The future of alternative realities is currently unclear. On one side of the divide, developers and industry analysts are confident that virtual reality (VR) will become the dominant medium. In 2017, it was certainly the largest revenue generator with Oculus Rift and its VR peers generating more than $7 billion. However, if you speak to those with a vested interested in augmented (AR) or mixed reality (MR), the future looks slightly different. According to Val Head from UX Innovation at Adobe, MR will use old and new techniques to create the most realistic and ergonomic virtual experience.
In simple terms, MR software takes the best parts of VR and AR and blends them into one. By scanning and then mapping the user’s environment, MR software can create a virtual environment which is anchored to a real setting. The benefit of this, according to Head, is that it makes features within the virtual world more accessible. On top of this, MR enables location-based storytelling. In other words, as the location changes, so do the elements of the game or movie.
Blending Realities for a Better Experience
via Flickr by dpape
For game developers, this ability to blend realities to create a seemingly real yet alternative world is hugely intriguing. In fact, what it does is open up some interesting possibilities beyond what many would expect. By now, video gamers have embraced the idea of virtual reality and expect the market to grow markedly over the coming years. Indeed, as the technology improves and developers refine their products, making games truly immersive will become second nature for the teams at Rockstar Games and Electronic Arts (EA). However, what will be interesting to see is how developers in the casino gaming sector respond to this new technology. Inside today’s online casinos, slots are the dominant game. Read any casino reviews and you’ll see that slots for Canadians and every other international market are a central focus. As well as noting that Spain Palace has “250 Microgaming online slots”, reviewers will highlight known brands like Tomb Raider and Mega Moolah as selling points.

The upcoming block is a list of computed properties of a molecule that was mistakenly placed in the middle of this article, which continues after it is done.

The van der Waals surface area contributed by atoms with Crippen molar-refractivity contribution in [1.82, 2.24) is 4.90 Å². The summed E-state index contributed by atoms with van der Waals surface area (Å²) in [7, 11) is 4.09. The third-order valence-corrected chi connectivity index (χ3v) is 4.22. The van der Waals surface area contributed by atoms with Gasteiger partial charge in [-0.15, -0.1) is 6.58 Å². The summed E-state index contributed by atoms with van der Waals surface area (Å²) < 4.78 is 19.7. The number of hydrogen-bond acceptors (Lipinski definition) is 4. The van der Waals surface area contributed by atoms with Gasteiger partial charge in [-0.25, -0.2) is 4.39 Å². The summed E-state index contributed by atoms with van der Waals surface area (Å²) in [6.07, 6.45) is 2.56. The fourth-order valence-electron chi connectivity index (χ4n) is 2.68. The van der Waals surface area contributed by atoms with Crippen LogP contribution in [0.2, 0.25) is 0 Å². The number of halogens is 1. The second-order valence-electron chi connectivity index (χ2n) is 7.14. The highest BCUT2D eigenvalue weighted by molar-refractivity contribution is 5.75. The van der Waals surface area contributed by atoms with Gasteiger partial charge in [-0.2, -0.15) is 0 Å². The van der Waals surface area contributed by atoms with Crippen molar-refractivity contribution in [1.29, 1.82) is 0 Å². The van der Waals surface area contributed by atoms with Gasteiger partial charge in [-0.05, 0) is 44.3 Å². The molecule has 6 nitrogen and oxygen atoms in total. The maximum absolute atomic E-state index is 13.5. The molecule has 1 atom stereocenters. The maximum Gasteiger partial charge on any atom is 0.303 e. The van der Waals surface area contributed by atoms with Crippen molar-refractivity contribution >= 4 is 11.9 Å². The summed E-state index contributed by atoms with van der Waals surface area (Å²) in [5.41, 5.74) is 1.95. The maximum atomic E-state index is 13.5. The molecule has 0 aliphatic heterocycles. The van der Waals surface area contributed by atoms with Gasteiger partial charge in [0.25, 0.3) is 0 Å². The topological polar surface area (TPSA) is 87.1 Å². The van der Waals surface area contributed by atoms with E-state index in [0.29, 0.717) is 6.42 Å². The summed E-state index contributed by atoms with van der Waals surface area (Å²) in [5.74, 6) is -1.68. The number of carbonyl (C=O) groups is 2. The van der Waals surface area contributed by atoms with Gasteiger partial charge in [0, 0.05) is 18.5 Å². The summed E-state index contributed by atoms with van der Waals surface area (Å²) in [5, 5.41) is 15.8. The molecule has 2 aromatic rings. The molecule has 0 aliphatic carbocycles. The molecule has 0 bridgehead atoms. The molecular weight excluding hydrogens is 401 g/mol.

Turning Your House into a Slot Machine
via Flickr by Gianni Puglisi
It’s not just reviewers that are hot on slots. When you look at the Royal-Vegas casino new features & updates, slot machines dominate more than the gaming lobby. As well as free spin offers, the games are given a better weighting when it comes to clearing said bonuses. With slots having such a standing in the industry, they’re the obvious candidate for the altered reality treatment. Developer NetEnt has already demoed a VR version of its popular Gonzo’s Quest slot. However, this could the tip of the iceberg. Microsoft’s Windows Mixed Reality headset is now available for an affordable $350, which means this technology is now entering people’s homes. From this, there’s plenty of scope to turn a person’s living room into a giant slot. What’s more, you could create a multi-layered slot where the setting changes as the player changes locations.
Taking a Trend to a New Level
Unlike one-arm bandits that offered a static experience (i.e. you don’t change locations), players are now used to seeing intricate worlds and familiar themes. MR companies could tap into this dynamic and literally add a new dimension to proceedings. Of course, the move from theory to reality takes a little bit of time. However, the seeds have already been planted, seeds which could grow into something exciting in the coming years. For this reason, the future of gaming looks as though it could be mixed.
Featured image credit: “Bernd Heilenz (Erny), Awesome VRML World” (CC BY 2.0) by hiperia3d